Is the banning of sexual content the right solution?

The government of Nepal has recently brought into effect the constitution in relation to the distribution of sexual contents in the nation. The Muluki Ain 2074 (Constitution) of Nepal prohibits the broadcasting, distribution, and publication of sexual content. After the Ministry of Communication and Information Technology (MOCIT) instructed the National Telecommunications Authority to ban the access to porn websites, a notice has been issued to all ISPs, telecommunication houses, digital media, and social media operators to ban the display of indecent and obscene sexual content in the country.

The law was brought into effect since Ashwin 5, 2075 (September 21, 2018), after the government stated that the increasing rates of rape crimes in the country are due to the free and easy access to pornography. The lack of action of the government for the prevention of rape cases in the nation has prompted criticism from various activist and rape victim support groups. In an attempt to calm the critics, the law of porn or sexual content prohibition has been focused on by the government of Nepal. But despite the government’s efforts, we need to stop and ask ourselves: Is the ban on sexual content the right solution?

The rape and attempted rape crime rates in Nepal has increased four-folds in the past ten years since 2008. These crime counts include only the reported rates and the unreported rape cases have not been considered in the data. However, it is evident that the rape crimes in Nepal are increasing at an alarming rate, which leaves all the individuals of the country vulnerable to rape crimes.

In the year 2018, very core-shaking rape cases have been brought to the public eye which has enraged the citizens and influenced them to take steps against the growing trend. Even more alarmingly, more than half the victims of rape are minors. All age groups from eight-month olds to 90-year olds and all genders, including males and females, have been exposed to the crime. The young, old and disabled women are more vulnerable to such crimes due to their inability to assess the situation or to defend themselves. On an average, three rapes are reported in Nepal and these are assumed to be only 15% of the total rape cases. The total number of reported rape cases in the fiscal year 2017/18 alone is 1480 and the number of cases that fund justice was less than 20%.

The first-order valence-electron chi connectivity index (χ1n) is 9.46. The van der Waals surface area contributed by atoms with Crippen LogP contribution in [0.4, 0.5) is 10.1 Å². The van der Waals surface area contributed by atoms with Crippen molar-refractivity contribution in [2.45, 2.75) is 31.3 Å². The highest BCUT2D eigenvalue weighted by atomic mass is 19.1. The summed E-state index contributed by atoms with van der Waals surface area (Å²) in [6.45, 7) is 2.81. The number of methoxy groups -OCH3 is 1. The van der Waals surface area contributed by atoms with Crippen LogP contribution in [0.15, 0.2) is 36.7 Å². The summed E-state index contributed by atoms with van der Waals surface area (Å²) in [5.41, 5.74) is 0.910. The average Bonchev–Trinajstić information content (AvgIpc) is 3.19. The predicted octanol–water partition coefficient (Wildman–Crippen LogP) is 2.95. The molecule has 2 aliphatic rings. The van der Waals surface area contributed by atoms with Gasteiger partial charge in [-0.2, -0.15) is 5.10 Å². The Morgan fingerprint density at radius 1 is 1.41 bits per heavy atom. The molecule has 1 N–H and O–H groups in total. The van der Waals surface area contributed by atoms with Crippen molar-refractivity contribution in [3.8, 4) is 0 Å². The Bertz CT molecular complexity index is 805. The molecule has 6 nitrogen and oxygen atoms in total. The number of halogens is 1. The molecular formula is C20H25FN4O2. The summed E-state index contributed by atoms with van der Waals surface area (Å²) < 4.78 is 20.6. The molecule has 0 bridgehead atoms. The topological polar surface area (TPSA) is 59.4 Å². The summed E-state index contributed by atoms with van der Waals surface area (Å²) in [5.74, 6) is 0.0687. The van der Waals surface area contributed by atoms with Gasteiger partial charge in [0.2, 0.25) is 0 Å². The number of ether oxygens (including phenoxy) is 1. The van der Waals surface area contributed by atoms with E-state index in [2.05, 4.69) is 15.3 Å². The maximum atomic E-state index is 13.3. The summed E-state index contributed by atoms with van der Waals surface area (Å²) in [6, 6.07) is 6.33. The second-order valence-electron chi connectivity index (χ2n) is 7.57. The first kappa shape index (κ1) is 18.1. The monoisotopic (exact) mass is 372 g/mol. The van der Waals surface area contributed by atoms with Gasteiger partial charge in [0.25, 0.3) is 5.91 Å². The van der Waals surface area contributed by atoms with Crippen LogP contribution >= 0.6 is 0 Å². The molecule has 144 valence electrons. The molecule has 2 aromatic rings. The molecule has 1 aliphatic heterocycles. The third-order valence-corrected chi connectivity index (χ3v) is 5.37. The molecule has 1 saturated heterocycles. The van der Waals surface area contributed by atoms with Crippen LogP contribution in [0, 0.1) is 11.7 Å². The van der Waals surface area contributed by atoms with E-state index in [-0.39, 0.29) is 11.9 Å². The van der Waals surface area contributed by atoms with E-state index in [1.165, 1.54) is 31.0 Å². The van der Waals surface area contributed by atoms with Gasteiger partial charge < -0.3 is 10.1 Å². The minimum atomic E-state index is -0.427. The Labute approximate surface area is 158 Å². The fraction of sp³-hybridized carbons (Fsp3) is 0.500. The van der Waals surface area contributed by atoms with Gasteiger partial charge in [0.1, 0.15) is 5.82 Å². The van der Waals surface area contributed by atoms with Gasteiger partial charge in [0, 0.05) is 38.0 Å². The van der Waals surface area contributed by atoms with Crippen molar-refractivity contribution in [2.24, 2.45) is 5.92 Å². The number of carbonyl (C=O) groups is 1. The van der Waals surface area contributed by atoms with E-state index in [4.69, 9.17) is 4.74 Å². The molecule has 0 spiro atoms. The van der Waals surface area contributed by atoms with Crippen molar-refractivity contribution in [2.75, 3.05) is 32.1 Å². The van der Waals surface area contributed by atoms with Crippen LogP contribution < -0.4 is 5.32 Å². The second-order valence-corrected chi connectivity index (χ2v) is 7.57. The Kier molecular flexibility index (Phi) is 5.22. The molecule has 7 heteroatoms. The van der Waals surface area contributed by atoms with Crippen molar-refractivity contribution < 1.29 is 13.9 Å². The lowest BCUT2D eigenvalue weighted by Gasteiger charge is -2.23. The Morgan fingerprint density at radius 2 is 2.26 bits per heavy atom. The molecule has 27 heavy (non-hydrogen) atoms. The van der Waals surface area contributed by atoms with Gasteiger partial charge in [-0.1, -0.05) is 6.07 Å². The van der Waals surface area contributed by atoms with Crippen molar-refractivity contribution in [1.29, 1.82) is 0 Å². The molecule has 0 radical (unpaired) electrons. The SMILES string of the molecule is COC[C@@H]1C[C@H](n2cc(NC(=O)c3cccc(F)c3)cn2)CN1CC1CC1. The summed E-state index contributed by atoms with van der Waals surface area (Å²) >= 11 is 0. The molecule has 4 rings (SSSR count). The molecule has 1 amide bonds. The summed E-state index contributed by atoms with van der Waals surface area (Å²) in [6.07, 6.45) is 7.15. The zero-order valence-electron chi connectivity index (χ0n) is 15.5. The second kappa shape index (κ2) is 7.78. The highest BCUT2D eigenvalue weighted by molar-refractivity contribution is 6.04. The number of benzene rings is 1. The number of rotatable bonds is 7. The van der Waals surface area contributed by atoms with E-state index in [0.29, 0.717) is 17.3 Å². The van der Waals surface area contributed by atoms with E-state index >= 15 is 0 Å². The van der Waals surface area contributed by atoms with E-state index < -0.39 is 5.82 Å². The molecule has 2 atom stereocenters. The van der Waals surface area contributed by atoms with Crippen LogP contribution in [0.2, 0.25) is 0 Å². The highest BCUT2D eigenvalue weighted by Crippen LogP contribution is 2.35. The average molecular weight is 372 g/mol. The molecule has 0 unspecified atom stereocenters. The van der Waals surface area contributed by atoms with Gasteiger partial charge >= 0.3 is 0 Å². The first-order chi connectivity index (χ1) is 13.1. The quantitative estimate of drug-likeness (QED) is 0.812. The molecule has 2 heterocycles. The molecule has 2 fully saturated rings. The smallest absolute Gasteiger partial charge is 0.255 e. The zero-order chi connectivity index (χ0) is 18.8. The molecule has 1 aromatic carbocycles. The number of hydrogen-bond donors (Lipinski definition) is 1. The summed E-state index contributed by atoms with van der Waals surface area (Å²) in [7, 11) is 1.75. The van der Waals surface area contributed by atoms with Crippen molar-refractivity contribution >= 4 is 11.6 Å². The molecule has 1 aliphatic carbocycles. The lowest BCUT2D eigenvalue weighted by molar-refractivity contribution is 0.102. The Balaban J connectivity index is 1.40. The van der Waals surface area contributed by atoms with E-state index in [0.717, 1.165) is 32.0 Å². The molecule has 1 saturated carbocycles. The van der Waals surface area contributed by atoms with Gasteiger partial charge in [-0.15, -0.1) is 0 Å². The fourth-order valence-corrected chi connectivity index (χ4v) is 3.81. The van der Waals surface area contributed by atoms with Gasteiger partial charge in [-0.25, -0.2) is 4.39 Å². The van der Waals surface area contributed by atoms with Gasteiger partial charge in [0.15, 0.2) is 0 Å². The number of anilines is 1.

The rules formulated by the government are not strong enough for the rapists and molesters to stop displaying criminal behavior out of fear. The number of cases reported is fairly low due to the victim-blaming culture of Nepal where the victim’s personality, outfit, family is investigated by the society before the rape cases are investigated by the law. On top of that, the statutory limit for reporting a rape case is six months and it is a burden of the victim to provide evidence of the rape through physical signs of molestation and intrusive examinations. All these make it very difficult for the rapists to be convicted and statistics state that while in the district level only 40% rapists are convicted of a crime, in the central level, only 6%. This encourages the rapists by assuring them that they could get away with the crime easily.

The approach of the government towards the ban of sexual content cannot be justified completely. Although there might be chances that the hard porn accessible through most porn sites might have provided the rapists with an idea of how to execute the rape, it is baseless to say that the increase in rape crime rates in the country is due to the availability of porn content. In fact, studies show that in some western countries, the availability of porn could be related to the decrease in crime rates as the built up “desires” of the potential perpetrators are “released” through porn and masturbation before they take any criminal action on others. There are men who watch porn and commit rapes just as there are men who watch porn and don’t commit rapes. In conclusion, the men who commit rapes would have done it regardless of whether or not they watched porn.

The banning of sexual content cannot guarantee that people will not watch porn; it only guarantees that they will not do so openly. People who are interested in porn will find various ways to download such content using a proxy or VPN sites, which allow the users to browse any website by avoiding filters. To top that, there is no guarantee that banning porn will decrease the rates of rapes happening day and night in our country as there is no research that concludes the contribution of sexual digital content in rape cases. Instead, the young users must be educated and warned against the careless consumption of such content.

The right solution that will guarantee the decrease of rape rates in Nepal would be the naming and shaming of rape perpetrators, the hardening of laws such as increased fines and jail time to incite fear among criminals and introduction of physical punishments in extreme cases. The role of police and investigators in preventing and relieving the rape victims is as important as the education of men, women, and children regarding such situations and how to defend oneself. When all these are implemented properly, the will remain no relevance of sexual content in the commitment of rapes as we will see a drastic decrease in the criminal offenses against women and children across the country.

The government will then neither have the reason to nor the need to prohibit such digital content citing the baseless relation between porn and increasing rape crime rates. What are your thoughts on the topic? Comment below.

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Written by Prajita Gupta

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